269. As Good As It Gets

on

Movie: As Good As It Gets

Release Date: December 23, 1997

Director: James L. Brooks

Starring: Jack Nicholson, Helen Hunt, Greg Kinnear, Cuba Gooding Jr., Skeet Ulrich, Shirley Knight.

Tag Lines: “Brace yourself for Melvin.”

“A comedy from the heart that goes for the throat.”

Relevance: “What if this is as good as it gets?” I have asked myself that very question numerous times throughout my life, but especially in 1998. That was a tough year for me personally. I had just come out as gay and was not handling life very well. As I have mentioned in earlier posts, some fly out of the proverbial gay closet, I was dragged. When I finally watched ‘As Good As It Gets’ in the summer of that year via VHS rental, it was exactly the movie I needed to see.

I was living alone in a small apartment in what seemed an even smaller town. Work was my life and I spent fifty to sixty hours a week slaving just to pay the bills. My only social life was renting movies from Hollywood Video. And I did that a lot. ‘As Good As It Gets’ was nominated for seven Academy Awards that year including Best Picture and won two for its actors, so it was high on my “must see” list. And I am glad that it was.

I absolutely loved the film and especially loved the character of Simon Bishop, beautifully played by Greg Kinnear. The character was openly gay and after getting horribly beaten up sinks into a depression and loses his will to create his art. It was all to real for me. I wasn’t physically beaten up, but I was emotionally. I was teetering on depression. I seemed to have lost my drive and purpose in life. And above everything else, I was lonely. I am not saying that this movie saved me or my life, that honor goes to Madonna’s “Ray of Light” album, but that’s for another time and another blog. It did however make me realize that even if I felt alone, I wasn’t. There were others out there just like me. The movie and that character helped me find some of my spark again.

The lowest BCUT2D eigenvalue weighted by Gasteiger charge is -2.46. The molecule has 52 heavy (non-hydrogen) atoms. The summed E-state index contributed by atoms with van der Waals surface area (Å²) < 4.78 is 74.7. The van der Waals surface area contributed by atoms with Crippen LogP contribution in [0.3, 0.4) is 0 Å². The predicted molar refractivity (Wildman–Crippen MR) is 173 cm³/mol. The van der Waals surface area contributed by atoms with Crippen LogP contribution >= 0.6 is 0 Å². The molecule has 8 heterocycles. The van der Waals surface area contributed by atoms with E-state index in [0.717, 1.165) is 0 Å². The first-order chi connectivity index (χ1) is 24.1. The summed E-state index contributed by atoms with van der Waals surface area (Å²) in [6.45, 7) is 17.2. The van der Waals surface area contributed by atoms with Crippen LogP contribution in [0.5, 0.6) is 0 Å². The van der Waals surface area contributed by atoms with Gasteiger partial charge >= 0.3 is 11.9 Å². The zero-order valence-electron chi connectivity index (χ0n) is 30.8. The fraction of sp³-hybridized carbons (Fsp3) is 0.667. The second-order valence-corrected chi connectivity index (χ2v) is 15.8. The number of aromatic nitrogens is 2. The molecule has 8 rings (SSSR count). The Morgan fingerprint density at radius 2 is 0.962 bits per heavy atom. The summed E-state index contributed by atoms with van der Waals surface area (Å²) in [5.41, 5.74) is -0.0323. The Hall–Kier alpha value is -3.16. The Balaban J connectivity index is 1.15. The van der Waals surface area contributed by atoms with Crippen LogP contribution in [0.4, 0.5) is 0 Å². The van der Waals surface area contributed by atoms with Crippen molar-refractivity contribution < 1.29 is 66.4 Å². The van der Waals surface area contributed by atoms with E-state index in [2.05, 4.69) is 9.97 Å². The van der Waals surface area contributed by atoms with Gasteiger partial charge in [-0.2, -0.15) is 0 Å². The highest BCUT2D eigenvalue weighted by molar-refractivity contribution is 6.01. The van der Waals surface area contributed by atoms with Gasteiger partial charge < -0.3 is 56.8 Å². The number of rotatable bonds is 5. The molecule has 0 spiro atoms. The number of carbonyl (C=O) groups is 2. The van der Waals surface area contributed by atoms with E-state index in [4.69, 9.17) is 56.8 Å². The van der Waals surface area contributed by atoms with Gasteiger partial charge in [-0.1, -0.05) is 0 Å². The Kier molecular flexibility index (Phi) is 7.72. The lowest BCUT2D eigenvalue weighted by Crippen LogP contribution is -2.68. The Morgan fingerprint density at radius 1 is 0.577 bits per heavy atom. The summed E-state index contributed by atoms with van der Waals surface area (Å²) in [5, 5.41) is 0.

I eventually bought the movie on VHS and now own it on DVD and watch it every now and again. And after every viewing I always ask myself that question, “What if this is as good as it gets?” My answer every time is “I’m okay with that.”

Today’s Thoughts: Watching ‘As Good As It Gets’ today amid the Covid-19 pandemic made me realize that we are pretty much all Melvin Udall. We are cleaning everything, wearing gloves, and avoiding contact with people as much as humanly possible. But hopefully doing so without the sexist, racist and homophobic comments.

This is Jack Nicholson’s third appearance out of four on my list of most influential movies. (Check out 300. Mars Attacks! and 311. One Flew Over the Cuckoo’s Nest for the first two movies.) Okay, technically five films as he was in yesterday’s movie as well, but it’s such a minor role I’m not counting it. Sue me. As previously mentioned in those posts, I am not the biggest Nicholson fan. He is a fine actor, he just doesn’t do it for me. With that said, in my humble opinion, he has never been better than he was in ‘As Good As It Gets.’ To make such a miserable human being likable and have the audience root for him is really commendable. Sure the screenplay has something to do with that, but Mr. Nicholson has beautiful, subtle moments in the film that enhance what was most likely written on the page.